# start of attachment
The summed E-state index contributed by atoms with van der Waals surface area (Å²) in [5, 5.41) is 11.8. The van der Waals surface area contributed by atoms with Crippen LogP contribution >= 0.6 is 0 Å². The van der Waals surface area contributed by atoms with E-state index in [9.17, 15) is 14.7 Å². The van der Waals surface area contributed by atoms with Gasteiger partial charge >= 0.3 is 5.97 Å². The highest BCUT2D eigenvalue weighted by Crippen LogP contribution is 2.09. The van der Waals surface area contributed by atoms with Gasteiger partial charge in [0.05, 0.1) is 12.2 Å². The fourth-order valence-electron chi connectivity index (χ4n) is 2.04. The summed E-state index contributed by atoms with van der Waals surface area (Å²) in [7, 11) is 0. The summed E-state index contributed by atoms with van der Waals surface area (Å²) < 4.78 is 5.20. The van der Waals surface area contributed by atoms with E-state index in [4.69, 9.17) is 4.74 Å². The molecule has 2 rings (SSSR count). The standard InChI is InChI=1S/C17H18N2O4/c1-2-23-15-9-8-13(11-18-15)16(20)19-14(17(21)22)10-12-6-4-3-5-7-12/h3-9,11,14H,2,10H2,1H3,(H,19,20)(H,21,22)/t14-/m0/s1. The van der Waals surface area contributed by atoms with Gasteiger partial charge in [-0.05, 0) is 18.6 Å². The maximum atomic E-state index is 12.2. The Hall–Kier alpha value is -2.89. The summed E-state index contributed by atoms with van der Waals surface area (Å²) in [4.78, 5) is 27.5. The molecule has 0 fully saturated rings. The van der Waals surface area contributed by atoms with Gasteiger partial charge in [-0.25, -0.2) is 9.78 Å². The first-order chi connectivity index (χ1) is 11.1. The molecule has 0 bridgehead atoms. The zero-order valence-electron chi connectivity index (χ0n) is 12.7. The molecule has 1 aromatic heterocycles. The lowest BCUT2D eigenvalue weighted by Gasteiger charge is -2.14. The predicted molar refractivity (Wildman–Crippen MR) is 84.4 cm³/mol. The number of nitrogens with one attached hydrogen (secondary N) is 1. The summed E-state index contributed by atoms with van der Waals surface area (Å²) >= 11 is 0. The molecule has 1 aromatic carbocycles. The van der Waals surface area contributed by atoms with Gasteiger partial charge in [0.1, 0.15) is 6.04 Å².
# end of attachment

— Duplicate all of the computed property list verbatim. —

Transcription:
The summed E-state index contributed by atoms with van der Waals surface area (Å²) in [5, 5.41) is 11.8. The van der Waals surface area contributed by atoms with Crippen LogP contribution >= 0.6 is 0 Å². The van der Waals surface area contributed by atoms with E-state index in [9.17, 15) is 14.7 Å². The van der Waals surface area contributed by atoms with Gasteiger partial charge >= 0.3 is 5.97 Å². The highest BCUT2D eigenvalue weighted by Crippen LogP contribution is 2.09. The van der Waals surface area contributed by atoms with Gasteiger partial charge in [0.05, 0.1) is 12.2 Å². The fourth-order valence-electron chi connectivity index (χ4n) is 2.04. The summed E-state index contributed by atoms with van der Waals surface area (Å²) in [7, 11) is 0. The summed E-state index contributed by atoms with van der Waals surface area (Å²) < 4.78 is 5.20. The van der Waals surface area contributed by atoms with E-state index in [4.69, 9.17) is 4.74 Å². The molecule has 2 rings (SSSR count). The standard InChI is InChI=1S/C17H18N2O4/c1-2-23-15-9-8-13(11-18-15)16(20)19-14(17(21)22)10-12-6-4-3-5-7-12/h3-9,11,14H,2,10H2,1H3,(H,19,20)(H,21,22)/t14-/m0/s1. The van der Waals surface area contributed by atoms with Gasteiger partial charge in [-0.05, 0) is 18.6 Å². The maximum atomic E-state index is 12.2. The Hall–Kier alpha value is -2.89. The summed E-state index contributed by atoms with van der Waals surface area (Å²) in [4.78, 5) is 27.5. The molecule has 0 fully saturated rings. The van der Waals surface area contributed by atoms with Gasteiger partial charge in [-0.25, -0.2) is 9.78 Å². The first-order chi connectivity index (χ1) is 11.1. The molecule has 0 bridgehead atoms. The zero-order valence-electron chi connectivity index (χ0n) is 12.7. The molecule has 1 aromatic heterocycles. The lowest BCUT2D eigenvalue weighted by Gasteiger charge is -2.14. The predicted molar refractivity (Wildman–Crippen MR) is 84.4 cm³/mol. The number of nitrogens with one attached hydrogen (secondary N) is 1. The summed E-state index contributed by atoms with van der Waals surface area (Å²) >= 11 is 0. The molecule has 1 aromatic carbocycles. The van der Waals surface area contributed by atoms with Gasteiger partial charge in [0.1, 0.15) is 6.04 Å².